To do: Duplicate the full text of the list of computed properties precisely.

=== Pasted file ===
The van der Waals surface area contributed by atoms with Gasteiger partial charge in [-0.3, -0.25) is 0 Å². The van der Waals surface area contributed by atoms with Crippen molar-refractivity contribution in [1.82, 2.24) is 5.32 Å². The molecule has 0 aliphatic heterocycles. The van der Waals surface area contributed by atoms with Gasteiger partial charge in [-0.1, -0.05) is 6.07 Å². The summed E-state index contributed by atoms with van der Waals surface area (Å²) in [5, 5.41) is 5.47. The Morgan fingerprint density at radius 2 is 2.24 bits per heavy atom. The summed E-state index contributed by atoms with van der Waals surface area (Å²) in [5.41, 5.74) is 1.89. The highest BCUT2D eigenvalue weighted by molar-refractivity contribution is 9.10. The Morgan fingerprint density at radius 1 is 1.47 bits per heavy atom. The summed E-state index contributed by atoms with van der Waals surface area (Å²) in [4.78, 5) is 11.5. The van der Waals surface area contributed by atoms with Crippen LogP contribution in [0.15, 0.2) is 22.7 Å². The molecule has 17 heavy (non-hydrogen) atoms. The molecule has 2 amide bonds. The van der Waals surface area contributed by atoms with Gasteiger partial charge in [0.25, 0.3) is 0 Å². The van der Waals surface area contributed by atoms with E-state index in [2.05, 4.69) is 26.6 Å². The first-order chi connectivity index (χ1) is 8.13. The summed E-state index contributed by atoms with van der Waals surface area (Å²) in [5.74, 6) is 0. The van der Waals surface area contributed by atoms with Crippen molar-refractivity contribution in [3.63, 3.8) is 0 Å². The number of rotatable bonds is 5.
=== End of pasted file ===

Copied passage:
The van der Waals surface area contributed by atoms with Gasteiger partial charge in [-0.3, -0.25) is 0 Å². The van der Waals surface area contributed by atoms with Crippen molar-refractivity contribution in [1.82, 2.24) is 5.32 Å². The molecule has 0 aliphatic heterocycles. The van der Waals surface area contributed by atoms with Gasteiger partial charge in [-0.1, -0.05) is 6.07 Å². The summed E-state index contributed by atoms with van der Waals surface area (Å²) in [5, 5.41) is 5.47. The Morgan fingerprint density at radius 2 is 2.24 bits per heavy atom. The summed E-state index contributed by atoms with van der Waals surface area (Å²) in [5.41, 5.74) is 1.89. The highest BCUT2D eigenvalue weighted by molar-refractivity contribution is 9.10. The Morgan fingerprint density at radius 1 is 1.47 bits per heavy atom. The summed E-state index contributed by atoms with van der Waals surface area (Å²) in [4.78, 5) is 11.5. The van der Waals surface area contributed by atoms with Crippen LogP contribution in [0.15, 0.2) is 22.7 Å². The molecule has 17 heavy (non-hydrogen) atoms. The molecule has 2 amide bonds. The van der Waals surface area contributed by atoms with Gasteiger partial charge in [0.25, 0.3) is 0 Å². The van der Waals surface area contributed by atoms with E-state index in [2.05, 4.69) is 26.6 Å². The first-order chi connectivity index (χ1) is 8.13. The summed E-state index contributed by atoms with van der Waals surface area (Å²) in [5.74, 6) is 0. The van der Waals surface area contributed by atoms with Crippen molar-refractivity contribution in [3.63, 3.8) is 0 Å². The number of rotatable bonds is 5.